Balloons threaten Afghan culture and values: Taliban
As peace initiatives go, it was never going to bring the 10-year Afghan war to an end but handing out 10,000 bright pink balloons on the streets of Kabul couldn’t hurt.
Residents of the Afghan capital, recovering from a shocking Taliban siege the day before, could do with forgetting about their troubles.
But New York artist Yazmany Arboleda who organized "We Believe in Balloons" still managed to earn the wrath of the Taliban. The insurgents’ official website denounced the handing out of balloons as a covert “war on our religious values.”
Qari Habib wrote on the Voice of Jihad website that the 100 volunteers were “without headscarves, with tight jeans and tops on and even with mini-skirts,” according to AFP.
That last point about mini-skirts is highly improbable in a conservative city like Kabul.
“After distributing some balloons they wandered around Kabul aiming to break the culture of hijab,” he continued.
For someone so concerned with outsiders changing Afghan culture that last word, ‘hijab’ is curious -- it’s an Arab word, not really used in Dari or the Taliban’s native Pashto. Afghanistan has never had a ‘culture of hijab.’ Women tend to lightly toss a ‘chodar’ scarf over their hair, almost as an afterthought, like women in Iran, Pakistan or India. They don’t go for the more severe hijab seen on devout Arab women.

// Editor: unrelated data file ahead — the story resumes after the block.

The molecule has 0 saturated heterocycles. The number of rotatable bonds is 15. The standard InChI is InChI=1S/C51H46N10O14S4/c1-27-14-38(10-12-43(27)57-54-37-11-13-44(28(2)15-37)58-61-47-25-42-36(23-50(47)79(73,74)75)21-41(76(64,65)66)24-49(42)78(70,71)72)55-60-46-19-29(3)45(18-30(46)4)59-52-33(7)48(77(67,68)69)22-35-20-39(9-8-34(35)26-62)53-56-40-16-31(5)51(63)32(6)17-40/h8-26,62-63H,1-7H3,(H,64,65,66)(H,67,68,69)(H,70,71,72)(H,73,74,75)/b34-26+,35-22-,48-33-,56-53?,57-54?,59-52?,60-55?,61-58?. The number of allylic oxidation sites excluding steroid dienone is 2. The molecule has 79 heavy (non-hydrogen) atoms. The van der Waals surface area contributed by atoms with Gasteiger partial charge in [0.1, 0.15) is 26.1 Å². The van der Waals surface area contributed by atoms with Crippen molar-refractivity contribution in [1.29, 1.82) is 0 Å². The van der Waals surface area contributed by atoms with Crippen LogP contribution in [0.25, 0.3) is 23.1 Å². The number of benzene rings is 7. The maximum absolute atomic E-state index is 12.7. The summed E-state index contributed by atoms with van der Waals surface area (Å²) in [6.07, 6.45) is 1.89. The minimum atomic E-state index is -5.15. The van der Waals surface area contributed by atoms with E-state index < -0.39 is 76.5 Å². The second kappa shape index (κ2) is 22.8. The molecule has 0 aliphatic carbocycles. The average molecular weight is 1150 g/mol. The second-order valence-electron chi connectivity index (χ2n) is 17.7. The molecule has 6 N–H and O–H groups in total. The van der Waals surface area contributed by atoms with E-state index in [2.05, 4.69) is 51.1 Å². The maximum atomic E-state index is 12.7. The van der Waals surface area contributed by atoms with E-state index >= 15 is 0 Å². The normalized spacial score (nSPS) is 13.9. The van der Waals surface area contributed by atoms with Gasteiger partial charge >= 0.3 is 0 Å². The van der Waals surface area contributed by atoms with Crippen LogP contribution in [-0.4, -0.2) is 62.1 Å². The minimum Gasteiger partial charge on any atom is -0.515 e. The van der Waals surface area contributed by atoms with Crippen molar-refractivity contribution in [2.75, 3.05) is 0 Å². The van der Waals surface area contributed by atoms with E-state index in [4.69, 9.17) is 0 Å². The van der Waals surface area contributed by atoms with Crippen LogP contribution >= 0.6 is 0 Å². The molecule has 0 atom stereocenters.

But whether a culture is being broken is a moot point.
Arboleda told The Huffington Post that each balloon contained a message of peace from people around the world.
"I see this project as a platform that transforms the single story of catastrophe that the world sees in Afghanistan into multiple narratives that highlight our shared humanity."
That is something that will certainly be lost on the literal-minded Taliban.
Hamida Ghafour is a foreign affairs reporter at the Star. She has lived and worked in the Middle East and Asia for more than 10 years and is the author of a book on Afghanistan. Follow her on Twitter @HamidaGhafour